When Having Gratitude Feels Just Too Damn Hard
I’m going to let you in on a little secret … I’m not always as positive and accepting as my fellow Autoimmune Sisters when it comes to living with a chronic illness (or series of illnesses, more accurately).
This entire month, the sisterhood has been sharing its favorite tips for finding gratitude in our collective diseases: From using your five senses, to focusing on the ‘cans’ rather than the ‘cannots,’ to tapping into the benefits of meditation, mindfulness, and movement, these tricks really do work. As a matter of fact, I incorporate most of these practices into my own daily routine and, for the most part, I’m at peace with my condition. But if I’m being totally honest (and if you know me IRL, then you know that I am nothing if not brutally honest), sometimes I’m just not feeling it.
Yep, I said it. Sometimes, I don’t want to be positive. I don’t want to accept my illness. I don’t want to feel grateful about what my disease has given me rather than what it has taken from me. Sometimes, I want to wallow. I want to cry big, ugly tears and feel sorry for myself. I want to bitch and moan (and more honestly, scream and curse) until even I’m annoyed with myself. And you know what? That’s okay.
Let me say that again for those in the back … IT’S OKAY TO NOT BE OKAY EVERY DAY.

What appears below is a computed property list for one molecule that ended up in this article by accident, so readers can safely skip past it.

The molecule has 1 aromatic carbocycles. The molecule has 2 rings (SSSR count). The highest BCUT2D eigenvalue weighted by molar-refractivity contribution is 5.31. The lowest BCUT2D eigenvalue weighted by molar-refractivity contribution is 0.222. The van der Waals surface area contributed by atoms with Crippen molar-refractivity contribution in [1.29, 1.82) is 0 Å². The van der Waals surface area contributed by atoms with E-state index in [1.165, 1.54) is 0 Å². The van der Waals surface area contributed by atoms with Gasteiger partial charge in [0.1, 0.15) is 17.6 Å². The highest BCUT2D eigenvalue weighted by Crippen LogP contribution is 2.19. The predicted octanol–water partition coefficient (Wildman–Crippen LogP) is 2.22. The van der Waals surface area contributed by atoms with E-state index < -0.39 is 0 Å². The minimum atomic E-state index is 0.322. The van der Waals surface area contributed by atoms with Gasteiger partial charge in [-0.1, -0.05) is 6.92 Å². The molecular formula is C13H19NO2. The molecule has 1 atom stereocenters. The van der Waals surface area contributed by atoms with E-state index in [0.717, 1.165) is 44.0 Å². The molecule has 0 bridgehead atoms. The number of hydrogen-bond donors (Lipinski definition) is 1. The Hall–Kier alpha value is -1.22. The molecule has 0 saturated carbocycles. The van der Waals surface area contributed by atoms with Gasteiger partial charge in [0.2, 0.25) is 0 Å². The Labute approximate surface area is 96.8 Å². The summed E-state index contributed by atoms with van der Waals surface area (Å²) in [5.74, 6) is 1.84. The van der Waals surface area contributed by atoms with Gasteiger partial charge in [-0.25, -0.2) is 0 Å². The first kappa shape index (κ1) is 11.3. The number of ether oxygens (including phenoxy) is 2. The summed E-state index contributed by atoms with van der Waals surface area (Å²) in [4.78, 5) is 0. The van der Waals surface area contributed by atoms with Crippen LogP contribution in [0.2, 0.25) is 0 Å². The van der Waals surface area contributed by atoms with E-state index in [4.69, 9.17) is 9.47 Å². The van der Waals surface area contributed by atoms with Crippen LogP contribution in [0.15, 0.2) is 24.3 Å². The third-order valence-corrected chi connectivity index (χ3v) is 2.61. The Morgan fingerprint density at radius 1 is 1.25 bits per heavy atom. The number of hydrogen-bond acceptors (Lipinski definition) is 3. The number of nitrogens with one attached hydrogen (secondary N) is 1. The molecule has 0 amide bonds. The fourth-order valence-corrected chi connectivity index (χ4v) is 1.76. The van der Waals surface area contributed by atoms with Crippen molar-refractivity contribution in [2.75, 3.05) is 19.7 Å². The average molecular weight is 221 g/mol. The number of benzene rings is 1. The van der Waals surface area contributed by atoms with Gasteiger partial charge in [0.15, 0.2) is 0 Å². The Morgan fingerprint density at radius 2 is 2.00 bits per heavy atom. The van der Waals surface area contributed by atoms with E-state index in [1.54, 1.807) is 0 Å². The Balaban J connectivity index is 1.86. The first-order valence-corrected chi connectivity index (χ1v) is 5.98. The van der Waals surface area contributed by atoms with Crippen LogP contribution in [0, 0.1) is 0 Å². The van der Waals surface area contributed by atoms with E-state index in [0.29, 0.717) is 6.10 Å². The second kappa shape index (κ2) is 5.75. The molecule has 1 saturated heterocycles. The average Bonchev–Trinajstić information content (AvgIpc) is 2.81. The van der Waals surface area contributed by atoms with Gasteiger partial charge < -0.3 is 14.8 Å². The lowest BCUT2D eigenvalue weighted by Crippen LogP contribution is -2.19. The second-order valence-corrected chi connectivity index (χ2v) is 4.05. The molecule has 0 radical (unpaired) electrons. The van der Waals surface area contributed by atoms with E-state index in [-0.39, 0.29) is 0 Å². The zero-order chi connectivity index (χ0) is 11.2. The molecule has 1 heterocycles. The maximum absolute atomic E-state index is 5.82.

The truth is, living with an autoimmune disease is hard. Hard AF, actually. Not only is it taxing physically, it’s taxing emotionally and psychologically — Not to mention socially, financially, and whatever the -ly words are for married life, family life, friendships, and business/work. Sure, we have the heaviest load to carry, but our illnesses saddle our loved ones with unexpected weight as well, and that only adds to our misery, with feelings of guilt and shame. Put all those pieces together and some days it’s just too much.
BUT THAT’S OKAY.
Having lived with this disease and it’s complications for well over a dozen years now, I’ve learned a lot about myself. I know my triggers and limits, understand what serves me best, and can recognize flare-ups early enough to shorten them (most of the time). But the biggest lesson I’ve learned is that I don’t have to be positive and accepting all the time. I’m allowed to be mad and sad and even a little depressed sometimes because, frankly, having a chronic illness (or two, or three) sucks.
Yes, most days I’m killing the gratitude game. I concede to my condition and appreciate both the big and small things this disease has given me. (I’ve even written about it in the past, both seriously here on autoimmunsisters.org and a bit more tongue-in-cheek on my own blog, Lauren in Charge: Diary of a Midlife Mom with Moxie and Muscle.) But some days I’m better served surrendering to the suckery of it all. Alone in my private pity party, I embrace the suck. I acknowledge it, sit with it, and really feel it … no matter how long it takes. Then, when I’m ready, when it feels right, I release it and shift my mind once again to a place of acceptance, which is where I prefer to be.
With acceptance comes gratitude … but only after embracing the suck.
AUTHOR’S DISCLAIMER: I am not a doctor, physical trainer, registered dietician, or health care provider, and am not licensed to give medical or nutritional advice. The purpose of this article is to share personal experiences and/or current research in order to educate, inform, and support readers. It should not be taken as medical advice, diagnosis, or treatment. Always consult your doctor and/or professional medical team to determine if the ideas discussed herein are appropriate for your individual circumstances.